Labor leader Sir Keir Starmer said: “During her leadership contest, the Prime Minister said, and I quote her exactly, ‘I’m very clear, I’m not planning any cuts in public spending.’ Will he stick to it?’
Mrs Truss replied: “Absolutely. Look, Mr Speaker, we are spending almost £1 trillion on public spending. We spent £700 billion in 2010. What we will ensure is that in the medium term the debt comes down. We will do this not by cutting public spending, but by making sure we spend public money well.
“And (Sir Keir) talks about our spending, which he doesn’t seem to support, the energy price guarantee. But the reality is that he cannot criticize us on the one hand for spending money and on the other hand claim that we are cutting public spending.
Sir Keir told Tory MPs: “They can rejoice. I hope they listened very, very carefully to that last answer, because other people will have listened very, very carefully.
“The budget will give families security for two winters,” the prime minister replies
Truss hit back at the Labor leader, saying the budget “delivers security for families over the next two winters”.
“It is predicted that we will see higher economic growth, lower inflation and more opportunities,” she said.
“The way our country will grow is through more growth, more jobs and more opportunity. Not through higher taxes, higher spending and his friends in the union putting hardworking people out of work.
Keir Starmer asks if the public will ever forgive the Tories for the ‘kamikaze’ budget.
Keir Starmer asked if Liz Truss thought the public would ever forgive the Tories if they continued with their “kamikaze budget”.
He asked: “Who voted for this? Not the homeowners who pay extra on their mortgages, not the working people who pay for tax cuts for the biggest companies, not even most of the MPs behind the Prime Minister who know you can’t pay for tax cuts ever- never.’
The Prime Minister has pledged to take action against no-fault evictions
The Prime Minister has pledged to take action to end no-fault evictions.
The Labor MP for Blackley and Broughton, Graham Stringer, told the House of Commons: “Spooking the markets and driving up the cost of borrowing and driving up the cost of mortgages is almost certainly an act of gross incompetence, not malice.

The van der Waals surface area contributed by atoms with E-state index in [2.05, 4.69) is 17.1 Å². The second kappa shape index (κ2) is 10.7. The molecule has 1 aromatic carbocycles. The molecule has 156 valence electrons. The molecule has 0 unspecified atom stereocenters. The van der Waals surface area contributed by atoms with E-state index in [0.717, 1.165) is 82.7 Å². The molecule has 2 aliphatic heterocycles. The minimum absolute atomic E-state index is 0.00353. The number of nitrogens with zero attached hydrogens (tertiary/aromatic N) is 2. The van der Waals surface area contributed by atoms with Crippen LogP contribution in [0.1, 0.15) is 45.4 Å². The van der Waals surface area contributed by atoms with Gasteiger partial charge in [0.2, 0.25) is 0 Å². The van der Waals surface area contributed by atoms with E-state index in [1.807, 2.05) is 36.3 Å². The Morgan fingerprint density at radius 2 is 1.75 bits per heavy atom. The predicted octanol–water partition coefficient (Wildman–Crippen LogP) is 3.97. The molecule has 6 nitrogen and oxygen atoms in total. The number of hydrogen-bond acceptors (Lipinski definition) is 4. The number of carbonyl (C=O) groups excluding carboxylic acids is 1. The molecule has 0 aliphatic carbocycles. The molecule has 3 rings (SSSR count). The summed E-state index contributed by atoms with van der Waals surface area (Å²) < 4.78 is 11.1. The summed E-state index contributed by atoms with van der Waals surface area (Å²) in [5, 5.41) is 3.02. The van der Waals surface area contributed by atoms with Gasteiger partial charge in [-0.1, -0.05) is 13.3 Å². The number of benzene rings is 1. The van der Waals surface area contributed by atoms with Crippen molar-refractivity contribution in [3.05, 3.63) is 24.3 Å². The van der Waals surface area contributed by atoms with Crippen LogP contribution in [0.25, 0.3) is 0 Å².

“But going back on the commitment to end no-fault evictions is an act of extreme callousness.
“Can the Prime Minister reassure the 11 million private tenants in this country that he will deliver on his commitment to end no-fault evictions?”
Mrs. Truss replied simply, “I can.”
On Tuesday, Downing Street said no decisions had been made on whether to pause the promised ban on Section 21 notices, which allow landlords to evict a tenant without having to give a reason.
Truss points to the “international” difficulties associated with economic turmoil
Keir Starmer asked the Prime Minister if she agreed with Jacob Rees-Mogg’s claims this morning that the budget was not to blame for the UK’s recent financial turmoil.
Liz Truss hinted at “international” pressures affecting the market as she avoided giving a direct answer.
“What we have done is we have taken decisive action to ensure that people are not faced with energy bills of £6,000 over two years,” she said.
“We have also taken decisive action to ensure that we do not face the highest taxes in 70 years amid a global economic slowdown and what we are ensuring is to protect our economy at this very difficult time in an international plan.”
She added that she remains confident that these measures will lead to “higher growth and slower inflation.”
Prime Minister’s questions begin
PMQs has begun. Liz Truss is due to face MPs for the first time since the chancellor unveiled her divisive mini-budget last month.
The shock drop in monthly growth is prompting fresh fears of a recession
Recession fears are rising after the UK economy unexpectedly shrank in August, adding to market uncertainty over the government’s plan for tax-cutting growth.
GDP fell 0.3 per cent in August, according to the Office for National Statistics, while the 0.2 per cent growth figure in July was cut to 0.1 per cent.
Economists are forecasting a fall in GDP when September data is released next month. If the final quarter of the year slips into negative territory, then Britain will officially be in recession – defined as two consecutive quarters of negative growth.